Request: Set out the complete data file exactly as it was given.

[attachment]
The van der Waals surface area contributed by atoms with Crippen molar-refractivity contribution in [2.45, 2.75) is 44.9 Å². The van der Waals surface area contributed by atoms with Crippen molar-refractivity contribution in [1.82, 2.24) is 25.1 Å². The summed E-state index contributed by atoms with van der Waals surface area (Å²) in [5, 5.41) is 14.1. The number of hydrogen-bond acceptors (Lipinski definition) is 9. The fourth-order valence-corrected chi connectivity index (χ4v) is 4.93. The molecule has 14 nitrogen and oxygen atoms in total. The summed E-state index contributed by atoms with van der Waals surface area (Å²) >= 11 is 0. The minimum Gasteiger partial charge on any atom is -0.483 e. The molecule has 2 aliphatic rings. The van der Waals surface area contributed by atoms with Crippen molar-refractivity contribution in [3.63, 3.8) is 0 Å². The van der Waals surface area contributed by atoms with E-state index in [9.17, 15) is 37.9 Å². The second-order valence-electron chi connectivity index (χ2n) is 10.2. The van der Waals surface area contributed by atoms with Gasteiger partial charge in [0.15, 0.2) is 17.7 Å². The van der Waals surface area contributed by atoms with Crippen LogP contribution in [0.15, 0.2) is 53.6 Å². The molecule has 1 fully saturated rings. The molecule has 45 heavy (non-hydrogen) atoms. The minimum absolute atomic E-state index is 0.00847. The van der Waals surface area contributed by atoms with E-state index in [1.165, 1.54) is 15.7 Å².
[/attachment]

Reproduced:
The van der Waals surface area contributed by atoms with Crippen molar-refractivity contribution in [2.45, 2.75) is 44.9 Å². The van der Waals surface area contributed by atoms with Crippen molar-refractivity contribution in [1.82, 2.24) is 25.1 Å². The summed E-state index contributed by atoms with van der Waals surface area (Å²) in [5, 5.41) is 14.1. The number of hydrogen-bond acceptors (Lipinski definition) is 9. The fourth-order valence-corrected chi connectivity index (χ4v) is 4.93. The molecule has 14 nitrogen and oxygen atoms in total. The summed E-state index contributed by atoms with van der Waals surface area (Å²) >= 11 is 0. The minimum Gasteiger partial charge on any atom is -0.483 e. The molecule has 2 aliphatic rings. The van der Waals surface area contributed by atoms with Crippen molar-refractivity contribution in [3.63, 3.8) is 0 Å². The van der Waals surface area contributed by atoms with E-state index in [9.17, 15) is 37.9 Å². The second-order valence-electron chi connectivity index (χ2n) is 10.2. The van der Waals surface area contributed by atoms with Gasteiger partial charge in [0.15, 0.2) is 17.7 Å². The van der Waals surface area contributed by atoms with Crippen LogP contribution in [0.15, 0.2) is 53.6 Å². The molecule has 1 fully saturated rings. The molecule has 45 heavy (non-hydrogen) atoms. The minimum absolute atomic E-state index is 0.00847. The van der Waals surface area contributed by atoms with E-state index in [1.165, 1.54) is 15.7 Å².